Climate Change

India has climate targets for 2030

Twenty years from now, India's per capita greenhouse gas emissions will be below the 2005 global average of 4.22 tonnes CO2-equivalent

 
By Sumana Narayanan
Last Updated: Wednesday 08 July 2015

TWENTY years from now, India's per capita greenhouse gas emissions will be below the 2005 global average of 4.22 tonnes CO2-equivalent. The estimate is the result of five studies carried out by various research bodies including The Energy and Resources Institute, a Delhibased non-profit. The Union ministry of environment and forests released the report on September 2.

Ministry officials said the report would be used in the climate change talks in Copenhagen in December. Minister of state for environment and forests Jairam Ramesh said the finding does not mean "a do-nothing strategy". "The government is trying to find ways to increase energy efficiency--there will be mandatory fuel efficiency standards for the transport sector by 2012."

UK's secretary of state for energy and climate change, Ed Miliband, who met Ramesh during his recent whirlwind tour of India and Bangladesh, said India's commitment to fighting climate change is impressive. He said the UK would contribute US$ 1 billion a year for mitigation of and adaptation to the effects of climate change in developing countries.

Talking to the media, Miliband said he and his colleague Douglas Alexander, secretary for international development, were visiting India to listen to the viewpoints of Indian ministers and negotiators. Asked about rumours that their trip to Bangladesh was meant to strike a separate deal on climate talks and wean the country from other developing countries (G77 plus China), Alexander said the trip was combined because of the geographical proximity between the two countries.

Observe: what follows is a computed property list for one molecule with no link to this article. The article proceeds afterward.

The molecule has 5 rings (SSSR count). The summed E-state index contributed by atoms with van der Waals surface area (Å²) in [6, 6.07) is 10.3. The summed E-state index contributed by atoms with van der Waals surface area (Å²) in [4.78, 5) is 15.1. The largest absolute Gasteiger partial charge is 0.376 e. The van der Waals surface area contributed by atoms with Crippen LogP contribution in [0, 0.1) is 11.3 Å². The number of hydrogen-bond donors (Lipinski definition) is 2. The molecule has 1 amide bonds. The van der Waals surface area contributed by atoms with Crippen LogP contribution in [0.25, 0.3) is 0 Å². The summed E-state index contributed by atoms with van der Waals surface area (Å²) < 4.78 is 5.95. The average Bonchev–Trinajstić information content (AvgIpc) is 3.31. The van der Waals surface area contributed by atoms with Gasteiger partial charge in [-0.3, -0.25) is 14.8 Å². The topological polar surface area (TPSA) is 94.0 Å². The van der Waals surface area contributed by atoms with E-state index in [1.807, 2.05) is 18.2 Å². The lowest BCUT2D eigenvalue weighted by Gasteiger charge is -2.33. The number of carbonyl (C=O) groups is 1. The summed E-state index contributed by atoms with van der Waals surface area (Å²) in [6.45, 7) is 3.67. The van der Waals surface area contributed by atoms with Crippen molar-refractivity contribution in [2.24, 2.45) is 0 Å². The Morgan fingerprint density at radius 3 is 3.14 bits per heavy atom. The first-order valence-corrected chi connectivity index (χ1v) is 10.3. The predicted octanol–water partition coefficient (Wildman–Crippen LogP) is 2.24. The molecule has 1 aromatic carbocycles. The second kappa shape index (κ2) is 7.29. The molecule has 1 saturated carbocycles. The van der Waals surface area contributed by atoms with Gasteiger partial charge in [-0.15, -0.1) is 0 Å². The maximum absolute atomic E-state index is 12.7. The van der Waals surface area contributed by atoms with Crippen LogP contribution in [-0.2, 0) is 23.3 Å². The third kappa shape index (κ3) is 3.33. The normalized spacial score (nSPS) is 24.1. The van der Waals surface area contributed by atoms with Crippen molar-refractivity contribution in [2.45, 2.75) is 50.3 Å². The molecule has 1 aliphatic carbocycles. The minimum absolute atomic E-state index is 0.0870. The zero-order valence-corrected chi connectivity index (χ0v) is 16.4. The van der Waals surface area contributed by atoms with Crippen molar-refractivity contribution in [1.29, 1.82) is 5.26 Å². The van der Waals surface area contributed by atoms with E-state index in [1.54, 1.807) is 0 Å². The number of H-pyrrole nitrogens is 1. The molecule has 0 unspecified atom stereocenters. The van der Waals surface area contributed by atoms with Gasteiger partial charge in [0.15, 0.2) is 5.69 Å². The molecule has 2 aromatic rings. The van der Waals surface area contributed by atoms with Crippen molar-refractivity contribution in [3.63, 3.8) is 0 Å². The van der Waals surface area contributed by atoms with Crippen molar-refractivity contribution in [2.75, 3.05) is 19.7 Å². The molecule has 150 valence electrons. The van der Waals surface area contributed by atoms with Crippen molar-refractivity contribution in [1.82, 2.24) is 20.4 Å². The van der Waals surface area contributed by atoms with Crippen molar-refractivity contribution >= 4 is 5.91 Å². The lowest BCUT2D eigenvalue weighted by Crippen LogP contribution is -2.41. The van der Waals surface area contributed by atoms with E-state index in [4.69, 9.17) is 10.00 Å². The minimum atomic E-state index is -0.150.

Miliband said the UK has pledged to reduce emissions by 34 per cent by 2020 and is willing to "go further as part of a global deal in Copenhagen."

TWENTY years from now, India's per capita greenhouse gas emissions will be below the 2005 global average of 4.22 tonnes CO2-equivalent. The estimate is the result of five studies carried out by various research bodies including The Energy and Resources Institute, a Delhibased non-profit. The Union ministry of environment and forests released the report on September 2.

Ministry officials said the report would be used in the climate change talks in Copenhagen in December. Minister of state for environment and forests Jairam Ramesh said the finding does not mean "a do-nothing strategy". "The government is trying to find ways to increase energy efficiency--there will be mandatory fuel efficiency standards for the transport sector by 2012."

UK's secretary of state for energy and climate change, Ed Miliband, who met Ramesh during his recent whirlwind tour of India and Bangladesh, said India's commitment to fighting climate change is impressive. He said the UK would contribute US$ 1 billion a year for mitigation of and adaptation to the effects of climate change in developing countries.

Talking to the media, Miliband said he and his colleague Douglas Alexander, secretary for international development, were visiting India to listen to the viewpoints of Indian ministers and negotiators. Asked about rumours that their trip to Bangladesh was meant to strike a separate deal on climate talks and wean the country from other developing countries (G77 plus China), Alexander said the trip was combined because of the geographical proximity between the two countries.

Miliband said the UK has pledged to reduce emissions by 34 per cent by 2020 and is willing to "go further as part of a global deal in Copenhagen."

 

Rich must take on steep cuts
Developed countries must prepare to take on high emission cuts and help developing countries pursue lowemission growth, stated a report on climate change challenges by the UN Department of Economic and Social Affairs. Carbon trading and green taxes are unsuitable for developing countries. Hence, the preferred option is large-scale investment and technology transfer by developed countries that have contributed three-fourths of the global greenhouse
gas emissions since the 1950s, the report stated. UN estimates say future development projects will require additional investment of US$ 86 billion annually till 2016 to mitigate climate change challenges.

Since energy use is responsible for 60 per cent of the total emissions, reshaping energy systems is a must. The report suggests possible measures like a global energy fund, a reformed clean development mechanism and forest related financing mechanisms. The best option for developing and developed nations would be to jointly adopt climate targets, said the report.

--GAURI KASHYAP

 

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